Adoption of BurtonAnnotate this Case
Adoption of MAURICE LYNN BURTON et al., Minors. GEORGE ARCHER STANLEY, Respondent, v. MAURICE W. BURTON, Appellant.
Jerry B. Riseley for Appellant.
Launer, Chaffee & Launer and Thomas J. Koerber for Respondent.
COUGHLIN, J. pro tem. fn. *
This is an appeal from an order approving a stepparent adoption.
George Stanley filed a petition to adopt his wife's two sons by a former marriage. His petition alleges that he and Ruth Stanley, the mother of the boys, were married on June 2, 1946; formerly she was married to Maurice Burton, the father of these children, and obtained a divorce from him through a decree granted by the District Court of Rooks County, Kansas; by order of that court, in the divorce proceedings, the custody of the children was awarded to their mother; their father "for more than a year prior to the filing of this petition, to wit: since the year 1946, ... although able to do so ... wilfully failed to pay for their care, support and education; and their mother is desirous that petitioner adopt these children as his own.
On September 22, 1945, the District Court of Rooks County, in the divorce action referred to, ordered that the custody of the Burton children be awarded to their mother during the nine school months of the year, and to their father during the summer months, and directed the father to pay for their support. This order was amended on June 15, 1946, when the court awarded "sole custody" to the mother, and directed that the father should have the right to visit the children at all reasonable times. On June 2, 1946, Mrs. Burton had married Mr. Stanley. Thereafter, the two boys, who then were 5 and 7 years of age, respectively, lived with their mother and stepfather.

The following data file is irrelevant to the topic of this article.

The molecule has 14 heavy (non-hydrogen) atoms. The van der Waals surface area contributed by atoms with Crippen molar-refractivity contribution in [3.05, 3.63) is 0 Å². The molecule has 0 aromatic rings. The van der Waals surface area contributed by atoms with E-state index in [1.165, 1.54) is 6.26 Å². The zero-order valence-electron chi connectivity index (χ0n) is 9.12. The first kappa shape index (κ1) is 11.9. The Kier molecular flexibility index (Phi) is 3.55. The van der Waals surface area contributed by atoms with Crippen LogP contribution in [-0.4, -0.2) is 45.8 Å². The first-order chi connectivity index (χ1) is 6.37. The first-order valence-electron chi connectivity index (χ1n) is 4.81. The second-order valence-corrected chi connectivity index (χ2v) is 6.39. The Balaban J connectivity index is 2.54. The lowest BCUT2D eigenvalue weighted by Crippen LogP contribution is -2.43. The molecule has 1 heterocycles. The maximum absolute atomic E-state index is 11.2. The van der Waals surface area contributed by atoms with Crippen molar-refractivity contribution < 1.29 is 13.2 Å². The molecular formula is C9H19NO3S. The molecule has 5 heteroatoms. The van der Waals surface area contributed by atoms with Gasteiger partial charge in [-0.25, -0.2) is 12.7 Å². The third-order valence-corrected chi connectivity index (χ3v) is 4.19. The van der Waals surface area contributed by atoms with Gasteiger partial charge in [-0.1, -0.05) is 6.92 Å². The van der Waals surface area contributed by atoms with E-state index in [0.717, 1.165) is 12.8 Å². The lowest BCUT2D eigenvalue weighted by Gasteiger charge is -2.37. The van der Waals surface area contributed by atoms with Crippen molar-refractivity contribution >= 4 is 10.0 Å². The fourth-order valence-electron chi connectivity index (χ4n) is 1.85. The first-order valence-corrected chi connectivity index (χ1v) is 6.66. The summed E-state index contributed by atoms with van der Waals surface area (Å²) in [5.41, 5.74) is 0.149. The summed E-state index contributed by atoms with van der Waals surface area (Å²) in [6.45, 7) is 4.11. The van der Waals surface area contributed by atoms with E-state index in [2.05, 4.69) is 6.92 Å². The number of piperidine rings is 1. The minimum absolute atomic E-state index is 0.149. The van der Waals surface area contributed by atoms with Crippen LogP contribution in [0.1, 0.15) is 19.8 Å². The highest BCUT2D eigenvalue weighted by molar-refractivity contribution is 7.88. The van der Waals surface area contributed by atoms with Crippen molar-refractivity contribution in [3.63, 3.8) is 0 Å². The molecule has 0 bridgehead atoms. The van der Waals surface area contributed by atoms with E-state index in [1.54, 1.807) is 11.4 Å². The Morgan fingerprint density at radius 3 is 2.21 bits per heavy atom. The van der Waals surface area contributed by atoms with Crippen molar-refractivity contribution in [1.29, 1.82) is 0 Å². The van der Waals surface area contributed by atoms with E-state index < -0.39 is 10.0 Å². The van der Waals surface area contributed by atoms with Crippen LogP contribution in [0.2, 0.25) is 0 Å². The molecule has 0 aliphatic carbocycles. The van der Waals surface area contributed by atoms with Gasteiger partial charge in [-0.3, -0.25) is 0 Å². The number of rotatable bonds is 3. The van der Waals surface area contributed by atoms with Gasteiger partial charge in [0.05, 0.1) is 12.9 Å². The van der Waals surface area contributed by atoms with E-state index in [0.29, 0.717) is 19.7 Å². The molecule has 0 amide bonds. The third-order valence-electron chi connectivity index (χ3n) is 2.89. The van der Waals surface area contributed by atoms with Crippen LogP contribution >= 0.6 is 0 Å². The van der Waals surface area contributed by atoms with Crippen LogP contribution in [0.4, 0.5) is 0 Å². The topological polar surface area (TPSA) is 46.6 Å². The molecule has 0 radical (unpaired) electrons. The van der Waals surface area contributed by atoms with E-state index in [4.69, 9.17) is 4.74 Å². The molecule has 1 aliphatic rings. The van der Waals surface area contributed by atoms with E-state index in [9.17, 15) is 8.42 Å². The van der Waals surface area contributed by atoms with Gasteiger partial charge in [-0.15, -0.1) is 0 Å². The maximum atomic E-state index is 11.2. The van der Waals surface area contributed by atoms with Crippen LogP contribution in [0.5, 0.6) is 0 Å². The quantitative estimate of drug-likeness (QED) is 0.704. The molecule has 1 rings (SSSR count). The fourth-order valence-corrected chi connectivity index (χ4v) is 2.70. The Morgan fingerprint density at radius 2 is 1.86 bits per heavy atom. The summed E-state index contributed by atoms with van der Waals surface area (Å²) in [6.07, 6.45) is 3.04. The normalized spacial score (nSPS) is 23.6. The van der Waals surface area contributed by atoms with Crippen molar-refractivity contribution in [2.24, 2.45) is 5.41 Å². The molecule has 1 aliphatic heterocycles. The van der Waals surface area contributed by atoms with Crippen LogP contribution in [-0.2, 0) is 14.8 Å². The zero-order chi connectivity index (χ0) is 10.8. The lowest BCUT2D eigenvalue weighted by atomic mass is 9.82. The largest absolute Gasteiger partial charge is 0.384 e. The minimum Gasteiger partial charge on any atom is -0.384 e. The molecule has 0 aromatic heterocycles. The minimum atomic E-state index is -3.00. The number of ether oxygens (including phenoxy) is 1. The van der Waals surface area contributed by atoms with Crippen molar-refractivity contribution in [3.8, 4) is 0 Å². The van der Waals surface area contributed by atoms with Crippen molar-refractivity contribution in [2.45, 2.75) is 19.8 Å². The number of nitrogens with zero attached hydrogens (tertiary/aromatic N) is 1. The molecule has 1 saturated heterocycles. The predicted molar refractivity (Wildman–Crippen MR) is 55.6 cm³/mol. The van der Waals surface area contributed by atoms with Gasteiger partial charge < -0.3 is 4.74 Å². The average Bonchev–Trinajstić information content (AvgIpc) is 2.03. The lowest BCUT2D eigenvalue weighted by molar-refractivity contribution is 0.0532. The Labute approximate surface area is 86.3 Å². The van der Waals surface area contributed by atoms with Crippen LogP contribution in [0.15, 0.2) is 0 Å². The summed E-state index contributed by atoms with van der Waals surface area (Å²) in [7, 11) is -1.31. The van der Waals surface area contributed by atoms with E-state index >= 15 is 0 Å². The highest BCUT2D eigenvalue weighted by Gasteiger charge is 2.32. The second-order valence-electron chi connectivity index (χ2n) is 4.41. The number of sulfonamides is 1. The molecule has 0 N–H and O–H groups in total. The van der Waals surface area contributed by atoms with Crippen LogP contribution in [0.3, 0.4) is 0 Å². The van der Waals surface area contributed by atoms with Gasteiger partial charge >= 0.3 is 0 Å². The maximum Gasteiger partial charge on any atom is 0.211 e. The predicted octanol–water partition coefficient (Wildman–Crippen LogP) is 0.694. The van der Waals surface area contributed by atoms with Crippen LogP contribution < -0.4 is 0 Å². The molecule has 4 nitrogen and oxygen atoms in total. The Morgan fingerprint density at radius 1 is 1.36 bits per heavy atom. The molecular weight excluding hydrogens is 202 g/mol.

In August, 1952, Mrs. Stanley, the former Mrs. Burton, filed a petition in the said district court asking permission to take the children to the State of California and alleging that [147 Cal. App. 2d 129] Mr. Burton was "in default of child support payments in the sum of approximately $2,700"; that her present husband was required to support the children; and, for this reason, they desired to move to California where he could earn more money. The court found that the allegations in the petition were true and granted the permission requested, providing Mrs. Stanley post a bond in the sum of $1,000, conditioned upon her returning the children to the State of Kansas should the court order such return.
Thereafter, the two boys, with their mother and stepfather, moved to California; lived together; continued to be supported by their stepfather; and received no communication or support from their father.
On October 13, 1954, the petition for adoption was filed and on December 19, 1954, Mr. Burton, the children's father, was served with a citation issued out of the Superior Court of Orange County, California, pursuant to the provisions of section 224 of the Civil Code. About two weeks later, he petitioned the District Court of Rooks County, Kansas, to modify the custody decree theretofore entered. Service of the petition was made upon the mother's attorney in the divorce action. Thereupon, this attorney, purporting to act for Mrs. Stanley, the former Mrs. Burton, moved for and obtained an order from the Kansas court directing her former husband to pay her travel expenses to attend the hearing of the petition for modification. Subsequently, Mrs. Stanley discharged her Kansas attorney. On January 27, 1955, the Kansas court modified the former custody order by awarding custody of the children to their father "for a period of at least thirty (30) days during the summer school vacation."